Sky breaks new ground with Rooney and Fabregas in 3D

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The Independent Football

Arsenal's Premier League match against Manchester United on Sunday may well have a crucial bearing on the outcome of the title race, and it will also mark a first for TV broadcasting.

Wayne Rooney and Cesc Fabregas will be looming out of the screen in a few select pubs around Britain as the Emirates Stadium marks the first live broadcast of a sporting event in 3D.

BSkyB has stolen a march on England's rugby team, whose sponsor O2 had announced that next week's match against Wales is to be screened in 3D at 40 cinemas across the UK, and was to be the first live event of its kind. Sunday's match will be broadcast to nine pubs in cities including London, Manchester, Cardiff, Dublin and Edinburgh but has kept the locations a secret.

Regulars will be invited to don the glasses and become "the first audience anywhere in the world to experience live Premier League in 3D". If all goes well it hopes to bring the kit needed to hundreds more pubs in the next few months.

"3D is without doubt one of the most talked about developments in television for many years," the Sky chief executive, Jeremy Darroch, said. "So we fully intend to take the lead in bringing the spectacle of 3D to the UK and Ireland."

The company has also moved quicker than rival ESPN, which announced earlier this month it was to screen this year's World Cup in South Africa in 3D. The US broadcaster's president, George Bodenheimer, said at the time that sport was driving the new technology.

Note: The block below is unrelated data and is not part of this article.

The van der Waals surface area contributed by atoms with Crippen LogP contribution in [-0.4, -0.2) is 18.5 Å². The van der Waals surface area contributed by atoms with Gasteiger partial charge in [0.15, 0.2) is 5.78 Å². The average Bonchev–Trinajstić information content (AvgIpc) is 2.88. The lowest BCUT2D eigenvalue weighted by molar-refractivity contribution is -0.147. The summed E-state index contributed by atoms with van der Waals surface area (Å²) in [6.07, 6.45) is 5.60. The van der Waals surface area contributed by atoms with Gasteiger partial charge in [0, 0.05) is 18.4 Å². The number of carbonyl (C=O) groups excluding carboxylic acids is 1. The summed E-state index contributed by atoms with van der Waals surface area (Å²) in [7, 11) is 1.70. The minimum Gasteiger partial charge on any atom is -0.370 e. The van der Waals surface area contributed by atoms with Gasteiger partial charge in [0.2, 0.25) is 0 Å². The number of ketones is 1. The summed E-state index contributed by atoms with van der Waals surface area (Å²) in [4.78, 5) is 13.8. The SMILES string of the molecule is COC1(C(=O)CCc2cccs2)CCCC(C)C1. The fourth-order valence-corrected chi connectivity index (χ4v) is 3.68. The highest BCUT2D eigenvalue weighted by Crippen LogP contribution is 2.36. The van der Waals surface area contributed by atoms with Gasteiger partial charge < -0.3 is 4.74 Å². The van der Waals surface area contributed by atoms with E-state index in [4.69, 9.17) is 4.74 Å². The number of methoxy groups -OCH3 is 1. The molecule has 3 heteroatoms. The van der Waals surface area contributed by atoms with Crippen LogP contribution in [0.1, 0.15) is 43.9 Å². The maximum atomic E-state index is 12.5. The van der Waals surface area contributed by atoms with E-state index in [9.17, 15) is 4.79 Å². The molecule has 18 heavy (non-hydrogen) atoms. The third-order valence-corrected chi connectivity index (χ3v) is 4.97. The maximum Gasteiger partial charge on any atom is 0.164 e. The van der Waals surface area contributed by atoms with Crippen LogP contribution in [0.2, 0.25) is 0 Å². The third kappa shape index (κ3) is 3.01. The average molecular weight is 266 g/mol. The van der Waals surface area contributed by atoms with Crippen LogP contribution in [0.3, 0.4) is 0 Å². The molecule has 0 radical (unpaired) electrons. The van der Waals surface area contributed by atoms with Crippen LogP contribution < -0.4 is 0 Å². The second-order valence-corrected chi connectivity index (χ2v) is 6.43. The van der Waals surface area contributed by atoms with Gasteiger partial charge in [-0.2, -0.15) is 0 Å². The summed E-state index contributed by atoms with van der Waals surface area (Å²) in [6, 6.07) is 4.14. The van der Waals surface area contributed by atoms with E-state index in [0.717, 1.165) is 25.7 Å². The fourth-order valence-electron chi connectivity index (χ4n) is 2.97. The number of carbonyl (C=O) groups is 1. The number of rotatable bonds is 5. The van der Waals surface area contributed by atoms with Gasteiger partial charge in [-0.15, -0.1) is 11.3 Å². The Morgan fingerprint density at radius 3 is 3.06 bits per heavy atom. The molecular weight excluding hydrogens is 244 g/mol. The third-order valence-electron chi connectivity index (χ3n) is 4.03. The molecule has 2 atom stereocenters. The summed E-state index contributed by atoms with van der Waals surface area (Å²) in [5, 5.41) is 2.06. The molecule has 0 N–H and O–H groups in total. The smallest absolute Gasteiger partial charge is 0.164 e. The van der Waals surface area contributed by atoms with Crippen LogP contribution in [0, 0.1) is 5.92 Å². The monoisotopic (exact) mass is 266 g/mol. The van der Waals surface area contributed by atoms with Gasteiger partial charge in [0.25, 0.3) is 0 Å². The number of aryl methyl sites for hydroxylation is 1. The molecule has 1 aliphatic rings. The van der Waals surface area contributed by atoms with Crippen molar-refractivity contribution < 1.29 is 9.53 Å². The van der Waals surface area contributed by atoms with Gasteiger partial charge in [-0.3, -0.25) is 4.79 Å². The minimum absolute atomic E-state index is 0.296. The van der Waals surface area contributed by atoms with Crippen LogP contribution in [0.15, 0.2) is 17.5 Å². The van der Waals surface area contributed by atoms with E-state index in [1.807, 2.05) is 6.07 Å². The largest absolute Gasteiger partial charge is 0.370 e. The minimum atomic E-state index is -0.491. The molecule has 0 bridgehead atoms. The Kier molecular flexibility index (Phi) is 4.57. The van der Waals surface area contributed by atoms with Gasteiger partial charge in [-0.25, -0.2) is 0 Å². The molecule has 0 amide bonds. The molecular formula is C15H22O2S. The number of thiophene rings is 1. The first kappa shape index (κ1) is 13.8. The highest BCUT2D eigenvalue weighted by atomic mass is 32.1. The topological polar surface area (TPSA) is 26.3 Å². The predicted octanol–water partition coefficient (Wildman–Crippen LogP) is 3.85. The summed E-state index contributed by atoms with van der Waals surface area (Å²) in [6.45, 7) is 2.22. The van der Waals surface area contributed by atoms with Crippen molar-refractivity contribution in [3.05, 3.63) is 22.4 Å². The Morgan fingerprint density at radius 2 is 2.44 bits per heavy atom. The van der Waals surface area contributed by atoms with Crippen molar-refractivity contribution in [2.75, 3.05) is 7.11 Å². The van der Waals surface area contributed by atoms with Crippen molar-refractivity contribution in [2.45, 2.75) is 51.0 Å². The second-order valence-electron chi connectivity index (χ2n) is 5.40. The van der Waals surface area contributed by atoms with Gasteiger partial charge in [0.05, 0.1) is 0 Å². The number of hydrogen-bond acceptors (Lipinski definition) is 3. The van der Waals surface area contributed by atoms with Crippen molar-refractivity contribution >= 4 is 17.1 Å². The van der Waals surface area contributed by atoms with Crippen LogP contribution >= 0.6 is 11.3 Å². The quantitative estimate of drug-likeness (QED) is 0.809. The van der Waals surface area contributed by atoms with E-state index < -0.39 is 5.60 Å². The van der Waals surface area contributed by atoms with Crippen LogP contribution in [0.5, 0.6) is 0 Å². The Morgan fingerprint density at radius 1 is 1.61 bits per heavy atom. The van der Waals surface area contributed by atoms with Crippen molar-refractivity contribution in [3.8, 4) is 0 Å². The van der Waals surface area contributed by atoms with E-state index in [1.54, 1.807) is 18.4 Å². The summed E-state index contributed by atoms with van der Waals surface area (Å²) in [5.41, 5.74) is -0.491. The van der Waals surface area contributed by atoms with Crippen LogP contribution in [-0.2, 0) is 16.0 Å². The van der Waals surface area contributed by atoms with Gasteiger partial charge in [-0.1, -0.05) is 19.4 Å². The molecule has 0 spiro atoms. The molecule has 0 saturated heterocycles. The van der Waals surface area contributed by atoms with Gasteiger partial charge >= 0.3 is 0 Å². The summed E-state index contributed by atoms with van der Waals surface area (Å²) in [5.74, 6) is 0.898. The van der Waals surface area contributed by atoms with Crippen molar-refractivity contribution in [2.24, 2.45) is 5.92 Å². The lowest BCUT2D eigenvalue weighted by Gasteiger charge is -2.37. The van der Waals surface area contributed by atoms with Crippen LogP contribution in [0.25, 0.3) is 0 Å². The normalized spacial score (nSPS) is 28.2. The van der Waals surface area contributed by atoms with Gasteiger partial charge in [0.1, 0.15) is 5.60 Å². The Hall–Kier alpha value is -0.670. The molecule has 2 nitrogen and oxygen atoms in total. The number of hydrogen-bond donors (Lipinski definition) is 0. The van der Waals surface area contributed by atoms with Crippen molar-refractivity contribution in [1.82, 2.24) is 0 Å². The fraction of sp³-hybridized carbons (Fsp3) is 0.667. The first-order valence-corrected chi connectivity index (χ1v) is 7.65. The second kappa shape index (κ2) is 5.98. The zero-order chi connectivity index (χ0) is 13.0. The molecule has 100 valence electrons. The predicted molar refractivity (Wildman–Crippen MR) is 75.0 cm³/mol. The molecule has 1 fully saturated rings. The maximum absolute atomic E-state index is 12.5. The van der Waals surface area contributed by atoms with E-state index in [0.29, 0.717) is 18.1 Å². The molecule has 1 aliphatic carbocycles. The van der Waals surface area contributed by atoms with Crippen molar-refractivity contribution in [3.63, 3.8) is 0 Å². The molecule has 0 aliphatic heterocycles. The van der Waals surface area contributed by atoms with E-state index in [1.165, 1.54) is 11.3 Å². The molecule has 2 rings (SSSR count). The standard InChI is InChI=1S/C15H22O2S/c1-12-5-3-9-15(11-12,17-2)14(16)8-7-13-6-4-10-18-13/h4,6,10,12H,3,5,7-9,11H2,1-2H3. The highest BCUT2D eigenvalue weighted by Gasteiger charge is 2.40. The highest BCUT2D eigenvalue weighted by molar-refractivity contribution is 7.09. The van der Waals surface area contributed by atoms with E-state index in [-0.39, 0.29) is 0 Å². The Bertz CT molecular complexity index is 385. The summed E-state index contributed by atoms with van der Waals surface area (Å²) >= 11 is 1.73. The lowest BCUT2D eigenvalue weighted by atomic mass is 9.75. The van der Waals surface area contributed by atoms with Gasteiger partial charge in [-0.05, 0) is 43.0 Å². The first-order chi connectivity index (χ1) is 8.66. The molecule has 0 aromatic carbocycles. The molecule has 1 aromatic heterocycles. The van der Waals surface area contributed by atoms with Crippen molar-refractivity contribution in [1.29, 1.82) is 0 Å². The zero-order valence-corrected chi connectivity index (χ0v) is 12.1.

Many of Sky's customers can already, in theory, receive 3D broadcasts through the HD+ box, but they need to wait until early spring, when manufacturers start shipping 3D-ready screens to the UK in earnest. Companies including Sony, Samsung, LG and Panasonic have announced plans to bring over the sets this year.

The country's first dedicated channel goes live in April, with Sky waiting until the content on the channel is not dominated by sport, but adds movies, arts programming, documentaries and entertainment shows. It will also prove a money-spinner for the group, which has seen recent profits driven by the extra cost of its high definition service. It will offer the 3D channel for free initially, but could well look to charge extra when the technology becomes more widespread.

The industry fully expects a move to 3D in the home. Viewers have become more comfortable with 3D, especially with the release of Avatar, the biggest-grossing film ever. Analysts added that the technology is in place, from the cameras to broadcasters' infrastructure and TV screens, and affordable enough to become attractive to consumers this year.